Kansas City Missouri

  3. I agree with Marty that the Best Practices book should have more explicitly encouraged law teachers to teach students how to understand and deal with emotions in law practice.
    One of the obstacles to adopting Marty’s proposal, of course, is that most law teachers do not know much about the topic. What little practice experience they had did not usually entail primary responsibility for clients or negotiating with opposing counsel.
    If we could get law teachers to take an interest in the topic of emotions in law practice, perhaps they would also take more of an interest in the topic of emotions in the classroom. If so, they might adopt more student-friendly attitudes and techniques such as those recommended in the Best Practices book at pages 110 to 129 and reduce the harmful effects of current practices that are discussed on pages 29-36.

  4. Great post, Marty. Thank you for identifying a piece of practice that is too often ignored or de-emphasized in law school education. Many students erroneously believe that the only kind of law practice that involves emotions is family law, and for some this implies that it is somehow less serious from an intellectual standpoint. Others have pointed out that journaling or other kinds of exercises allow students to explore this aspect of practice help them process how they react to the emotional side of practice. I hope others will share more ideas for all of us to consider implementing in our courses.

  5. I appreciate all the responses to this topic. I do agree that journaling and other attempts to help law students increase their own awareness of emotions is a great step in the direction of reducing the taboo on emotional content.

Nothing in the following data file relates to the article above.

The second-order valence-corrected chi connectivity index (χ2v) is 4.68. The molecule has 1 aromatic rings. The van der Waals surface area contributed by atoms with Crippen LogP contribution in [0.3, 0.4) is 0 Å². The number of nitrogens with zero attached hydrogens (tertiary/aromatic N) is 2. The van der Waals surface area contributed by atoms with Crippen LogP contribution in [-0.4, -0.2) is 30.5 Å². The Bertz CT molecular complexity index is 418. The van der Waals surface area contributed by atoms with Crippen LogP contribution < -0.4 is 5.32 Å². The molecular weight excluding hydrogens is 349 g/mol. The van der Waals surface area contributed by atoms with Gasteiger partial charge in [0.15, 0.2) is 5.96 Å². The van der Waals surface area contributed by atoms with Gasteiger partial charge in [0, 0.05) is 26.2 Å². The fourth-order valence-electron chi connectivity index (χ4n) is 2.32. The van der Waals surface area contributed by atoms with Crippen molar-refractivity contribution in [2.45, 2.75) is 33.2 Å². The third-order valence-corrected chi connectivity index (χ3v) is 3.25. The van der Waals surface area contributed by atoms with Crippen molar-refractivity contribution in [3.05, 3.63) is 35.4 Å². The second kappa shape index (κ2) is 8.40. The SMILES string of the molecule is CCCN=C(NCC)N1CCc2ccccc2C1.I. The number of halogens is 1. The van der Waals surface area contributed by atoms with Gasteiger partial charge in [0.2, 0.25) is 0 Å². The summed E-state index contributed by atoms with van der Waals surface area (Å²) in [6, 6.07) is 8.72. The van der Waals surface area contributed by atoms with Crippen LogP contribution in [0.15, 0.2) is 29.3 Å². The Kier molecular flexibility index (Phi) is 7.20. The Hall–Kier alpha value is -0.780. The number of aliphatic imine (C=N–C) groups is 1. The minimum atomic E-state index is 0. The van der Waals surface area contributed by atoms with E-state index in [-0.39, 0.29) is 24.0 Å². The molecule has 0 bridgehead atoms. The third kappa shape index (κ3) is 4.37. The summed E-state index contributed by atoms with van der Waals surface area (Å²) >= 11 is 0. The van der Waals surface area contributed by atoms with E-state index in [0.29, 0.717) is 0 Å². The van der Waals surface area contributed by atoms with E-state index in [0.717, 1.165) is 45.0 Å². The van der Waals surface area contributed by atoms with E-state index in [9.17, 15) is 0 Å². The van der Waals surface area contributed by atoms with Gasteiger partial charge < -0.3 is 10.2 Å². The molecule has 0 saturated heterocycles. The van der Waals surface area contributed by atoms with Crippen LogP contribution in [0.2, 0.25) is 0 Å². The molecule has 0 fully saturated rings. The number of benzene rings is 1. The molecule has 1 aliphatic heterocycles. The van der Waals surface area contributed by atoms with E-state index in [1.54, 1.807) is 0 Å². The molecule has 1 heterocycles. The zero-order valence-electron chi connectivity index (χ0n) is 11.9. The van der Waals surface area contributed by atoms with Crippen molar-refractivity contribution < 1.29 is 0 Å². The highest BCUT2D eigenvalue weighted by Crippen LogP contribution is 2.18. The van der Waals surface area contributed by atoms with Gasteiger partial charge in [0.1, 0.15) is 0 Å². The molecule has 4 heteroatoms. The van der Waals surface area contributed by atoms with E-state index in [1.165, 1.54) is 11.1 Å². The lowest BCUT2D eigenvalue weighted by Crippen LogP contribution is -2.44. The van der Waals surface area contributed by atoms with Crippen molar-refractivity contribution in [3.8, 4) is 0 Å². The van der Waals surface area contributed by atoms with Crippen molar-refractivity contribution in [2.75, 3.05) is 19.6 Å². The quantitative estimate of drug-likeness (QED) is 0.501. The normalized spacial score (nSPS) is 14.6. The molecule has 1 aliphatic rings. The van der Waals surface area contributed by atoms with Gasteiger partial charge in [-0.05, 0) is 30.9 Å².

Dan, glad to know of your initiatives right here in NC! Barbara, I am not surprised that UMKC has creatively addressed this issue in a number of ways. I agree with you, Roy, that the law faculty have been educated to work with cognitive, not affective, material. But, as you said, Lisa, emotions are not limited to one area of practice. And, since you hope others will share ideas, I will jump back in and offer some of the initiatives I have found to be successful when I have taught Interviewing and Counseling.

    The last time I taught I&C was the best yet in terms of students actually incorporating the strategies on acknowledging and responding to emotions. I made two changes that I think helped. One was to put together an assessment form for the person who was playing the observer role in role plays to fill out during the performance, use to guide their feedback, and then turn in. On this form, I listed the specific skills I wanted them to be doing and I broke the skills into behavioral components. For example, instead of listing non-verbal attentiveness, I listed each of the behaviors I wanted them to be doing such as making eye contact, facing the client squarely, etc. Similarly, the form included a place to tally and record acknowledgments of feelings, content summaries, open ended questions, etc. Suddenly, students were commenting on their failure to reflect feelings appropriately! They noticed emotions more in the video clips we used and in their ‘lawyer’ when they were playing the parts of clients. I was pleasantly surprised and assume that one change was that they were being evaluated on performing those behaviors and were more aware of that because it was part of the way they were evaluating others. I think by putting the specific behaviors on the form, I was more clearly communicating what I expected.

    The other thing I did was to give students actual case files for their three clients with whom they had multiple encounters. For many of my students this was their first introduction to starting and keeping case files. In addition to the obvious benefits of this exercise in simulating practice, students kept their notes on client meetings separate from their reflections on their interviewing and counseling performances. I found that their reflections became more thoughtful and insightful.

    By the end of the semester, this class was more comfortable talking about and responding to emotions than any previous class.

    Also, I believe that Elon’s leadership program was a factor in the success of this group of students. Our 1L students work with developing self-awareness. Our 2L students learn skills of working with others. So when they came into this course, I was able to draw on and reinforce their previous training and experiences.